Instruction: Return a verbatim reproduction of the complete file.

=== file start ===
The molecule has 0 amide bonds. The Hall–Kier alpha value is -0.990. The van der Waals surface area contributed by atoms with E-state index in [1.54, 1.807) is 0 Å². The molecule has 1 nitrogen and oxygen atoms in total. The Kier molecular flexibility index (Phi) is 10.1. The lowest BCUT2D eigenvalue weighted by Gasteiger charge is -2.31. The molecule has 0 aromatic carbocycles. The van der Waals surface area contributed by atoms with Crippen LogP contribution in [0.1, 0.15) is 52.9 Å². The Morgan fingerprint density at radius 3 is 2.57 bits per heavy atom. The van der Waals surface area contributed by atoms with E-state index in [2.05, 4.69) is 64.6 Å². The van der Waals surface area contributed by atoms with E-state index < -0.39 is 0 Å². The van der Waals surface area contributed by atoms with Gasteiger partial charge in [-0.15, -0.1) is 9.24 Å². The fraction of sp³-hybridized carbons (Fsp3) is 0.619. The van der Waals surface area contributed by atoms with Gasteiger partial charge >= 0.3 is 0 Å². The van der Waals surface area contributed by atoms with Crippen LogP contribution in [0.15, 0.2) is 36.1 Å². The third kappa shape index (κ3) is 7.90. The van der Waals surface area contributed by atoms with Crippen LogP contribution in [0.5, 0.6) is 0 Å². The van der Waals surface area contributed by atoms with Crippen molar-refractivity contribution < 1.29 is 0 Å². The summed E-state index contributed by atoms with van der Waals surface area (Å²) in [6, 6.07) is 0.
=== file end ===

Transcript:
The molecule has 0 amide bonds. The Hall–Kier alpha value is -0.990. The van der Waals surface area contributed by atoms with E-state index in [1.54, 1.807) is 0 Å². The molecule has 1 nitrogen and oxygen atoms in total. The Kier molecular flexibility index (Phi) is 10.1. The lowest BCUT2D eigenvalue weighted by Gasteiger charge is -2.31. The molecule has 0 aromatic carbocycles. The van der Waals surface area contributed by atoms with Crippen LogP contribution in [0.1, 0.15) is 52.9 Å². The Morgan fingerprint density at radius 3 is 2.57 bits per heavy atom. The van der Waals surface area contributed by atoms with E-state index in [2.05, 4.69) is 64.6 Å². The van der Waals surface area contributed by atoms with E-state index < -0.39 is 0 Å². The van der Waals surface area contributed by atoms with Gasteiger partial charge in [-0.15, -0.1) is 9.24 Å². The fraction of sp³-hybridized carbons (Fsp3) is 0.619. The van der Waals surface area contributed by atoms with Gasteiger partial charge >= 0.3 is 0 Å². The van der Waals surface area contributed by atoms with Crippen LogP contribution in [0.15, 0.2) is 36.1 Å². The third kappa shape index (κ3) is 7.90. The van der Waals surface area contributed by atoms with Crippen LogP contribution in [0.5, 0.6) is 0 Å². The van der Waals surface area contributed by atoms with Crippen molar-refractivity contribution < 1.29 is 0 Å². The summed E-state index contributed by atoms with van der Waals surface area (Å²) in [6, 6.07) is 0.